Walmart Worker Strikes: Is the Big Box Store Really That Bad?
Employees of the U.S.-based retail giant Walmart have begun what organizers say will be the first “prolonged strikes” in the company’s history to protest against their poor working conditions and low pay. Strikes began Wednesday morning in Miami, Massachusetts, and the California Bay Area and are set to continue until at least June 7 when Walmart holds its annual shareholder meeting in Arkansas. The strikes follow the first-ever coordinated action against the retailer, which is notorious around the world for its anti-union reputation, in the U.S. last year. Predictably, Walmart has dismissed the strikes as nothing but a “publicity stunt.”
Employees have opted for prolonged strikes after previous one-day strike action failed to influence Walmart to change its treatment of workers. While the prolonged strike is set to bring fewer protesters than last year’s action, organizers hope that the sustained pressure on the company will have more of an impact.
According to the union-backed labor group OUR Walmart, at least 100 employees have pledged to join the strikes starting today, and more may join later. OUR Walmart activists are also organizing what they are calling a “Ride for Respect,” in which Walmart employees will converge on the annual shareholders meeting near Bentonville, Arkansas. The series of caravans will travel through around 30 U.S. cities, including Los Angeles, Washington D.C., and Chicago, before ending up in Arkansas. United Food & Commercial Workers Union official Dan Schlademan, a key figure in the OUR Walmart campaign, says that the goal of the “Ride for Respect” is “to educate Walmart workers and communities about the issues of Walmart.”
Walmart has been routinely criticized, both in the U.S. and abroad, for things including taking customers and business away from small businesses, its low wages, poor working conditions, inadequate health care, its anti-union stance, and its treatment of the environment. Earlier this month, the retailer plead guilty to charges that it had illegally handled and disposed of hazardous materials at its U.S. stores and pledged to pay $81.63 million to the federal government.
OUR Walmart says that the latest strikes are a response to attempts by Walmart management to silence and intimidate employees and activists. According to a recent report by American Rights at Work, since it was founded in 2011, “OUR Walmart says it has received reports of more than 150 individual incidents where workers allege their rights were violated.”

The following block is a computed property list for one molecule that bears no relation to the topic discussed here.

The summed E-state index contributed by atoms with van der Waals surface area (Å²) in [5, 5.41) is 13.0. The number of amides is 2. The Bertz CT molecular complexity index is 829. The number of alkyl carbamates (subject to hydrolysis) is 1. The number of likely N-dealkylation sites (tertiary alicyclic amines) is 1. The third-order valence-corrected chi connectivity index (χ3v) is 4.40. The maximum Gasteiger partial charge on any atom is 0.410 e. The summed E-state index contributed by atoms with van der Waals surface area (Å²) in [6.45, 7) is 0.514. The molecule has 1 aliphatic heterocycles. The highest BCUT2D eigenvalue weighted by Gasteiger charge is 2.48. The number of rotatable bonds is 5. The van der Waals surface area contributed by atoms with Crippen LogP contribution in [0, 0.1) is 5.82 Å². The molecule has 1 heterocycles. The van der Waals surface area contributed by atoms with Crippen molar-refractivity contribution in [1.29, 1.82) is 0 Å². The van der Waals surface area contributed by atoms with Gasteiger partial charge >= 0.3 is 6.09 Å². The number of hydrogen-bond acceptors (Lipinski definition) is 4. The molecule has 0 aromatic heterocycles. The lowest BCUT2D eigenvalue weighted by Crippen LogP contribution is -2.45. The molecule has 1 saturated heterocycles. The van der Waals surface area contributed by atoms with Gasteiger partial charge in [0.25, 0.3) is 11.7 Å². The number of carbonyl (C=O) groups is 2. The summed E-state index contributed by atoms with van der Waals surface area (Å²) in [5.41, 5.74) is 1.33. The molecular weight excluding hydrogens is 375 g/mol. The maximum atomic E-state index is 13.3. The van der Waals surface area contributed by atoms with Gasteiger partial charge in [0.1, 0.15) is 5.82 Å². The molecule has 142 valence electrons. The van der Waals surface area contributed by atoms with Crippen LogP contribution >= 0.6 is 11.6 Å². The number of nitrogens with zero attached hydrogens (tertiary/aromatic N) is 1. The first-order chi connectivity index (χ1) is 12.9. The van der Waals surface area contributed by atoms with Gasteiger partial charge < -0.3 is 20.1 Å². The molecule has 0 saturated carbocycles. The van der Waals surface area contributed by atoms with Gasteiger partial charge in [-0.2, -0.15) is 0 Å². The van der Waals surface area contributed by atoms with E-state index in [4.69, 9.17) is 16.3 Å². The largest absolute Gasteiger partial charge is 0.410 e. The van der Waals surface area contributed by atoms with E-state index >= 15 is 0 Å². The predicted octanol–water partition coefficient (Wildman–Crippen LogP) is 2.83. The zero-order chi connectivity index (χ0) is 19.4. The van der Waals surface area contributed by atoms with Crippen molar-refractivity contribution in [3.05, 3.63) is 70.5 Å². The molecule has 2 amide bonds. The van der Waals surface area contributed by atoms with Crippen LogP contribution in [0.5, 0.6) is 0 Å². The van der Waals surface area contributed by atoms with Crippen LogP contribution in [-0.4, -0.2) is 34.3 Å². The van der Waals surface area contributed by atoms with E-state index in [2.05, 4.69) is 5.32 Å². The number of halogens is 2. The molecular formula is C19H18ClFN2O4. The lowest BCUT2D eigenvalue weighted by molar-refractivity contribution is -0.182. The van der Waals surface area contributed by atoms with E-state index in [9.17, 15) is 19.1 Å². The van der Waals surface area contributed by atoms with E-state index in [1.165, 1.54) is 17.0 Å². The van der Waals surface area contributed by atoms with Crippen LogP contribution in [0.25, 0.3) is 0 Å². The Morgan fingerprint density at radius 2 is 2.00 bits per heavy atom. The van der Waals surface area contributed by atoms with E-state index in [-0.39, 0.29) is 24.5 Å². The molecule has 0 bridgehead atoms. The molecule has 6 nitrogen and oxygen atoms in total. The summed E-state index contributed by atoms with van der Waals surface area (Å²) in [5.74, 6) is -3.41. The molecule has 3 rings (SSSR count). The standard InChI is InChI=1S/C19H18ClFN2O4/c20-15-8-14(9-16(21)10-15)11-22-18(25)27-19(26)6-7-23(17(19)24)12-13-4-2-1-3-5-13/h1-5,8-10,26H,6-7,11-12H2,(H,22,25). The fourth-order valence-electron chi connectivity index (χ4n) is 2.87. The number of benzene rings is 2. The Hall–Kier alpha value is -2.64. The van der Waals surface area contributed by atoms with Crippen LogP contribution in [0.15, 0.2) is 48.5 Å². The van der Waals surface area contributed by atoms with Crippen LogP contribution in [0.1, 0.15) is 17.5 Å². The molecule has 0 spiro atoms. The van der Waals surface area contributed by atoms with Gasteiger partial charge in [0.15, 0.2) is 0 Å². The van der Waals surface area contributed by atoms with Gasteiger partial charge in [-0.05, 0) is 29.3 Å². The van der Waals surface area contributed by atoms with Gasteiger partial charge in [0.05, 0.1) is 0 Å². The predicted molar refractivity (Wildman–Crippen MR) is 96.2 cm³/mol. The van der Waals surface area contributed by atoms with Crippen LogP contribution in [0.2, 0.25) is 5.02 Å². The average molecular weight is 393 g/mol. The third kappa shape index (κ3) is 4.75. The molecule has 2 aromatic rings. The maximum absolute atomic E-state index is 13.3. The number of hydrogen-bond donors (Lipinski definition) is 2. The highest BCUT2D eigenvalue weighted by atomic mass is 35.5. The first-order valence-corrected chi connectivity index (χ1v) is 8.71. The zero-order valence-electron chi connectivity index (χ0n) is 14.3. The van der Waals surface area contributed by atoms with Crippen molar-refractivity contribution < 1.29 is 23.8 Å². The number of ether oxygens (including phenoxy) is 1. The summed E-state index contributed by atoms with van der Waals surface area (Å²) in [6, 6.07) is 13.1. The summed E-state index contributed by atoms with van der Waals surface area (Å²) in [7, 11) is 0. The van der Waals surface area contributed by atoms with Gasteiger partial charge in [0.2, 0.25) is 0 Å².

Workers who have joined OUR Walmart or who have engaged in collective action against the company, as those striking today are doing, have reportedly been “targeted by management with harassment, threats, changes to their jobs and working conditions, and retaliatory discipline, including termination,” continuing what American Rights at Work calls Walmart’s “well-documented historical practice of using unlawful tactics to curb workers’ rights to address workplace concerns.”
In addition to retaliation against collective action, Walmart employees have also cited other reasons, particularly poor treatment and low pay, for going on strike:
Barbara Gertz, a Walmart worker from Denver, Colorado, has also urged supporters to sign her online petition addressed to Walmart CEO Mike Duke:
“I am a Walmart Associate, and I am standing with striking workers and calling on you to publicly commit to raise wages and increase access to full time hours so that no workers at Walmart make less than $25,000 per year and stop trying to silence us when we speak out.
Walmart is among the most profitable companies in the U.S. and is owned by the Walton Family, the richest family in America, yet many Associates at Walmart must rely on food stamps and even go hungry because of low wages and a lack of hours. Walmart can do better. You can start to solve these problems by treating us — your Associates — with respect, paying us a living wage, and providing us with the hours we want and the staffing levels you need — and not silencing us when we speak up for our rights. I urge you to do so.”
While the small number of the people joining the strikes does not seem like much, it is a symbol of the ongoing dissatisfaction with the way Walmart operates and may encourage more people to join in. And regardless of what you think of Walmart, employees should at least be allowed to exercise their right to protest against their working conditions without fear of retaliation.